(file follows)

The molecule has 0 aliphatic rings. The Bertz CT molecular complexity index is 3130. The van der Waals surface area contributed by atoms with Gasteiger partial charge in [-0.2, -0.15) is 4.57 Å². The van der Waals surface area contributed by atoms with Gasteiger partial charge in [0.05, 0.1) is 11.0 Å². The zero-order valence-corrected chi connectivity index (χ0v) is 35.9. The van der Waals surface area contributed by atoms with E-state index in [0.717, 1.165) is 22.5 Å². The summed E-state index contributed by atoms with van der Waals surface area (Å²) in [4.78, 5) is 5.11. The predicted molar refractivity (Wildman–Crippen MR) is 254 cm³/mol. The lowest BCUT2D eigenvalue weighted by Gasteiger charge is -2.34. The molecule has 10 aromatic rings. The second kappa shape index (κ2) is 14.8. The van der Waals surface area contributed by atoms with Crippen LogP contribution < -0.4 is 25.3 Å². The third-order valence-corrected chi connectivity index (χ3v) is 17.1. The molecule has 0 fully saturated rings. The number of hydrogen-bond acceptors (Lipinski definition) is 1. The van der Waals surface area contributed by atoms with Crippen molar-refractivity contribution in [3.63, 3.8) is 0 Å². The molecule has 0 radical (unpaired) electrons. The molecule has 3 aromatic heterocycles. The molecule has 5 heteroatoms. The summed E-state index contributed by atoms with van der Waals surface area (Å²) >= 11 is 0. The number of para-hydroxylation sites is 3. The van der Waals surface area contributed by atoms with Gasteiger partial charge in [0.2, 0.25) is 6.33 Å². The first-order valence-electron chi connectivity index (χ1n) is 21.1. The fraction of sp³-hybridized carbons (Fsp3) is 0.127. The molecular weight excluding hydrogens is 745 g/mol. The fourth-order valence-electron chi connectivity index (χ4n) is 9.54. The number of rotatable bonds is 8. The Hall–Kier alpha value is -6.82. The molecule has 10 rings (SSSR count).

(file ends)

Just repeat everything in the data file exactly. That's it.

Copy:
The molecule has 0 aliphatic rings. The Bertz CT molecular complexity index is 3130. The van der Waals surface area contributed by atoms with Gasteiger partial charge in [-0.2, -0.15) is 4.57 Å². The van der Waals surface area contributed by atoms with Gasteiger partial charge in [0.05, 0.1) is 11.0 Å². The zero-order valence-corrected chi connectivity index (χ0v) is 35.9. The van der Waals surface area contributed by atoms with E-state index in [0.717, 1.165) is 22.5 Å². The summed E-state index contributed by atoms with van der Waals surface area (Å²) in [4.78, 5) is 5.11. The predicted molar refractivity (Wildman–Crippen MR) is 254 cm³/mol. The lowest BCUT2D eigenvalue weighted by Gasteiger charge is -2.34. The molecule has 10 aromatic rings. The second kappa shape index (κ2) is 14.8. The van der Waals surface area contributed by atoms with Crippen LogP contribution < -0.4 is 25.3 Å². The third-order valence-corrected chi connectivity index (χ3v) is 17.1. The molecule has 0 fully saturated rings. The number of hydrogen-bond acceptors (Lipinski definition) is 1. The van der Waals surface area contributed by atoms with Crippen molar-refractivity contribution in [3.63, 3.8) is 0 Å². The molecule has 0 radical (unpaired) electrons. The molecule has 3 aromatic heterocycles. The molecule has 5 heteroatoms. The summed E-state index contributed by atoms with van der Waals surface area (Å²) >= 11 is 0. The number of para-hydroxylation sites is 3. The van der Waals surface area contributed by atoms with Gasteiger partial charge in [0.2, 0.25) is 6.33 Å². The first-order valence-electron chi connectivity index (χ1n) is 21.1. The fraction of sp³-hybridized carbons (Fsp3) is 0.127. The molecular weight excluding hydrogens is 745 g/mol. The fourth-order valence-electron chi connectivity index (χ4n) is 9.54. The number of rotatable bonds is 8. The Hall–Kier alpha value is -6.82. The molecule has 10 rings (SSSR count).